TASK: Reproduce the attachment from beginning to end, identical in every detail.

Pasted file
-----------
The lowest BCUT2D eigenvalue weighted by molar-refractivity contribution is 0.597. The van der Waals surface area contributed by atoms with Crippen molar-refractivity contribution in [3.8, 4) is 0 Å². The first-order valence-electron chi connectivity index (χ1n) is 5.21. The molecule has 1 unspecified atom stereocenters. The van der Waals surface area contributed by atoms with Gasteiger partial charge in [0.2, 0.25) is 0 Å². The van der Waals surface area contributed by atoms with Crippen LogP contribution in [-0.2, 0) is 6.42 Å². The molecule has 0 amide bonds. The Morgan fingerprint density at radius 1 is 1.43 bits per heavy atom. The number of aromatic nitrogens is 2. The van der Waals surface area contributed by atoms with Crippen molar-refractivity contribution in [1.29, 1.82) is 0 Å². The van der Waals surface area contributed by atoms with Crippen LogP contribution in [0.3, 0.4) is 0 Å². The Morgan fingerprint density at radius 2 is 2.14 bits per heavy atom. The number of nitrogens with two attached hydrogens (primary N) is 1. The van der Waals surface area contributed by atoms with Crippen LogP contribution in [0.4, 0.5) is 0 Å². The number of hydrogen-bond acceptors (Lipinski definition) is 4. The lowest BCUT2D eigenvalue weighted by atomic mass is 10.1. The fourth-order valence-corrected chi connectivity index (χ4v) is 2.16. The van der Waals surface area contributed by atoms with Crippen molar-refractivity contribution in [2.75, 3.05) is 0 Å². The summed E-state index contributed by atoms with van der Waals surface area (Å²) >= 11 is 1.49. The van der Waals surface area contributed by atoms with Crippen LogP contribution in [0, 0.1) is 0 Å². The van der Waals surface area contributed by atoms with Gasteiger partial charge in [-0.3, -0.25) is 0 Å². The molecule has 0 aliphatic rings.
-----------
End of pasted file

The lowest BCUT2D eigenvalue weighted by molar-refractivity contribution is 0.597. The van der Waals surface area contributed by atoms with Crippen molar-refractivity contribution in [3.8, 4) is 0 Å². The first-order valence-electron chi connectivity index (χ1n) is 5.21. The molecule has 1 unspecified atom stereocenters. The van der Waals surface area contributed by atoms with Gasteiger partial charge in [0.2, 0.25) is 0 Å². The van der Waals surface area contributed by atoms with Crippen LogP contribution in [-0.2, 0) is 6.42 Å². The molecule has 0 amide bonds. The Morgan fingerprint density at radius 1 is 1.43 bits per heavy atom. The number of aromatic nitrogens is 2. The van der Waals surface area contributed by atoms with Crippen molar-refractivity contribution in [1.29, 1.82) is 0 Å². The van der Waals surface area contributed by atoms with Crippen LogP contribution in [0.3, 0.4) is 0 Å². The Morgan fingerprint density at radius 2 is 2.14 bits per heavy atom. The number of nitrogens with two attached hydrogens (primary N) is 1. The van der Waals surface area contributed by atoms with Crippen LogP contribution in [0.4, 0.5) is 0 Å². The number of hydrogen-bond acceptors (Lipinski definition) is 4. The lowest BCUT2D eigenvalue weighted by atomic mass is 10.1. The fourth-order valence-corrected chi connectivity index (χ4v) is 2.16. The van der Waals surface area contributed by atoms with Crippen molar-refractivity contribution in [2.75, 3.05) is 0 Å². The summed E-state index contributed by atoms with van der Waals surface area (Å²) >= 11 is 1.49. The van der Waals surface area contributed by atoms with Crippen LogP contribution in [0, 0.1) is 0 Å². The van der Waals surface area contributed by atoms with Gasteiger partial charge in [-0.3, -0.25) is 0 Å². The molecule has 0 aliphatic rings.